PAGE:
Only because the question came up in the discussion of my previous post, I will gather here the material on the topic of Jewish female scribes. This is basically culled from responses on H-Judaic last summer.
In Colette Sirat's book, Hebrew Manuscripts of the Middle Ages, I came
across a passing reference to the female scribe, Frommet, daughter of
Issacher Levi d'arwyler. The text she copied (a compendium of rules by
Mordecai ben Hillel) was dated 1454. Can anyone help with sources on
Frommet in specific, and on medieval female scribes in general?
>>> Marla Segol
>>> Assistant Professor of Religion, Jewish Studies
>>> Carleton University
On female scribes see A. M. Habermann, "Nashim Ma'atikot", Kiryat Sefer 13
(1936-1937), pp. 114-120. (Several points in this article require
revision). On Frommet see Michael Rigler, "Marat Paula ve-Marat Frommet
Ma'atikot Sefarim", Mabu'a 33 (1999), pp. 93-98.
Re female scribes-- see S. Zolty, AND ALL YOUR CHILDREN SHALL BE LEARNED,
JASON ARONSON Press
A.M. Habermann listed 19 pre-modern women scribes in an article in Kiryat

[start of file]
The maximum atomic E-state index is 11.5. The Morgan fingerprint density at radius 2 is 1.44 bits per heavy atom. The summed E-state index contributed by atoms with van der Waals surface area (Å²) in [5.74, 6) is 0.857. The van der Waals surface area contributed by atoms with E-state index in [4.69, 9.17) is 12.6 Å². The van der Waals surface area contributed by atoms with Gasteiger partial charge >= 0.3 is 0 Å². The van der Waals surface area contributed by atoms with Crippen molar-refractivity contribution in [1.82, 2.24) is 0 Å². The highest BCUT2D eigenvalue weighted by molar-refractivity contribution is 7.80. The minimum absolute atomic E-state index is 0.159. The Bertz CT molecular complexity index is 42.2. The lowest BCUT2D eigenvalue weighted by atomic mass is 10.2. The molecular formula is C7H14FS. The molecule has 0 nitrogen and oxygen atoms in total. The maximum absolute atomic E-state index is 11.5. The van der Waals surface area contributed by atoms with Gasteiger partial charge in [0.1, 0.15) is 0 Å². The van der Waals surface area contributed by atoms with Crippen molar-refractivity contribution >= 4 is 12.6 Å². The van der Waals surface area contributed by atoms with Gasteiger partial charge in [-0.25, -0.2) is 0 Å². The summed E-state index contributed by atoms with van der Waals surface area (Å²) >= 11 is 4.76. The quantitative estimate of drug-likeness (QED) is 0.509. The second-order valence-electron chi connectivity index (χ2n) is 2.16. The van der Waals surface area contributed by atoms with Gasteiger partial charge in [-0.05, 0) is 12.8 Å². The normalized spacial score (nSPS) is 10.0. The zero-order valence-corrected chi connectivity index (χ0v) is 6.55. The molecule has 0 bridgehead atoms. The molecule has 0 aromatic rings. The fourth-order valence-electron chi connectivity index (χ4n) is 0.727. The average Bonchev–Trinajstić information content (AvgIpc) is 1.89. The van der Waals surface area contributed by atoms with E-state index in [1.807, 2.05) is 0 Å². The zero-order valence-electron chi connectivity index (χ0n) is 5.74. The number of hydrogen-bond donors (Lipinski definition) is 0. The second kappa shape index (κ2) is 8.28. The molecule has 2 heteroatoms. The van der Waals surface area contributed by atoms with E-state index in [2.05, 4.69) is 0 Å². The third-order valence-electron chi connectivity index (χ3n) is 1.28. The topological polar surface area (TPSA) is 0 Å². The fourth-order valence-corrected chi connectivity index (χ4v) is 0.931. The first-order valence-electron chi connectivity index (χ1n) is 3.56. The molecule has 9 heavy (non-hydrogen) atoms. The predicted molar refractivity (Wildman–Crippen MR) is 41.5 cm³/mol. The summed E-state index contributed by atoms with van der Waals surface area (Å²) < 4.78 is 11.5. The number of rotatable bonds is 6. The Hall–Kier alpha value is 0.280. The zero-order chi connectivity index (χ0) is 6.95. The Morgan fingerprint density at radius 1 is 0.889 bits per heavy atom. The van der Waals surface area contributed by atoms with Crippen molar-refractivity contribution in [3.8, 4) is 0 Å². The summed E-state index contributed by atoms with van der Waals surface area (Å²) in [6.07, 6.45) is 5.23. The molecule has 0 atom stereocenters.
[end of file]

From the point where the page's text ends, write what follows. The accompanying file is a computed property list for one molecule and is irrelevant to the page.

Sefer,13 (1939), ;;. 14-20. That list can be expanded:Malka bat Menahem Zion copied a Semak in 1386 (Amsterdam -
Universiteitsbibliotheek MS Rosenthaliana 558)
Foigele bat Abraham Calimani copied part of a pinkas in Venice in 1603
(Jewish Theological Seminary Ms. 8869)
Another MS copied by Paula bat Abraham of Rome not listed by Habermann is
Moscow - Russian State Library, Ms. Guenzburg 618, Piskei ha-Ri"d copied in
For Arwyler read Ahrweiler (a district in the north of
Institute of Microfilmed Hebrew Manuscripts
Jewish National and University Library
POB 39105 Jerusalem, Israel 91390
We have information about Frommet of Arwyller (p.
79)and several other female scribes in our book, The
JPS Guide to Jewish Women, 600 B.C.E. - 1900 C.E. by
Emily Taitz, Sondra Henry, & Cheryl Tallan,
Philadelphia: Jewish Publication Society, 2003.
Cheryl Tallan email@example.comAviel Barclay
says she is collecting material on the topic.
According to the traveller Ya'akov Sapir
, who visited Yemen in 1859, a scribe named Miriam bat Benayah wrote a Pentateuch and added the following apology: Do not hold me to blame if you find a mistake, because I am breast-feeding.
See Michael Rigler's article on Benayah and his descendants, Pe'amim 64 (1995), p. 61; S.D. Goitein
, The Yemenites, Jerusalem 1983, p. 255; Tsemah Kessar, Leshonenu 66 (2004), p. 165, n. 9.
Also quoted here
, at note 10.